BARBERTON, Ohio — A neighborhood on the east side of Barberton is cleaning up after a fierce storm rolled through in a matter of minutes and left behind a lot of damage.
Several trees, branches and power lines came crashing down on East Tuscarawas Extension as high winds and rain whipped through the area. Residents suspect the damage was caused by straight-line winds, but some wondered if a tornado could have touched down briefly.
A tulip tree, estimated between 150 to 200-feet-tall landed on Dan Plucinski's home.
He was shopping at the time and returned to see the tree on his roof over a computer room, bathroom and bedroom. Part of the ceiling is collapsing and a branch that penetrated the hallway is sticking in a bucket.
"Pretty lucky not being here when it happened. It could have fell through all they way," Plucinski said.
He estimates the damage to his roof is between $30,000 and $40,000 and believes there could be $10,000 more in cleanup from other large branches that landed in his yard.
A few doors down, another family was forced out of their home after a tree landed it on it.
Mayor William Judge said that family was being assisted by the American Red Cross.
Their neighbor, Steve Mosyjowski, also had damage to his roof and his garage, but he's grateful it wasn't more serious because there was very little time to react to the storm. He was grilling dinner when all of sudden the storm hit hard.
"The next thing we knew it was like a two-minute event. Everything turned gray. You couldn't see anything. I heard things cracking. I jumped into the house," Mosyjowski said.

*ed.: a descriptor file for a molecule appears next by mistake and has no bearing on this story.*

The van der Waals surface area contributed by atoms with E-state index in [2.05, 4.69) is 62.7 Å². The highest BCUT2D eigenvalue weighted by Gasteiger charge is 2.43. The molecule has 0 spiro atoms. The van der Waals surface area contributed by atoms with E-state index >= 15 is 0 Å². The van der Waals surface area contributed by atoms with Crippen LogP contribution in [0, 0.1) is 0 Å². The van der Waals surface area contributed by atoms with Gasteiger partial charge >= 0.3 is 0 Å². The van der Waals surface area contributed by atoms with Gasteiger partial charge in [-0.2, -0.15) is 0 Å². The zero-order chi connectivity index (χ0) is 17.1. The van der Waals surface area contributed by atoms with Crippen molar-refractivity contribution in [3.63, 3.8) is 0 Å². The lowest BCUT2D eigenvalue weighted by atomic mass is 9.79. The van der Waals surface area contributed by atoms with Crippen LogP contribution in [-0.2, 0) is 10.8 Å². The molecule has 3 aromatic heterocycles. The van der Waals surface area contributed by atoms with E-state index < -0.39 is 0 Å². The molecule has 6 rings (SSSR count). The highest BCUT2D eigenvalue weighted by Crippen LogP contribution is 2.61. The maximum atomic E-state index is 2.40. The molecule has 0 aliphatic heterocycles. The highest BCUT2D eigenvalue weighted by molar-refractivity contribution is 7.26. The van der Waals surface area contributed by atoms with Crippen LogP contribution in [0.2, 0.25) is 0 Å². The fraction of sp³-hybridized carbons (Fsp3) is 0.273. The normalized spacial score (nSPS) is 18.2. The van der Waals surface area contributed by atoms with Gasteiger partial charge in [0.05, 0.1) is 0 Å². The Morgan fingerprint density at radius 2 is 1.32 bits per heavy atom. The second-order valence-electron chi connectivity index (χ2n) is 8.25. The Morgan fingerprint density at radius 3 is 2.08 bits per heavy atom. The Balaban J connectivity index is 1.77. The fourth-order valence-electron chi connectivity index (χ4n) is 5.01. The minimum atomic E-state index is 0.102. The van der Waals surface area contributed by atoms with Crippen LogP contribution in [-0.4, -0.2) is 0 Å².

Mayor Judge surveyed the damage on Monday and checked on residents to see if they needed any help with water or shelter.
For Barberton, the latest storm added to a summer of wicked weather.
In June, about 100 homes were flooded and some residents had to be rescued after days of heavy rain.
Judge said some federal funding has been secured to help the flooding victims. He plans to checking on whether any federal money is available to help Sunday's storm victims, but felt homeowners would likely have to rely on insurance claims.
He believes there's more going on than just a bad stretch of summer storms.
"There's definitely something happening with climate change and you can see that the rains are being more frequent and harder," Judge said. "So (we're) really working with all of our partners and residents to gain a better understanding and control of the climate change that we've been experiencing," judge said.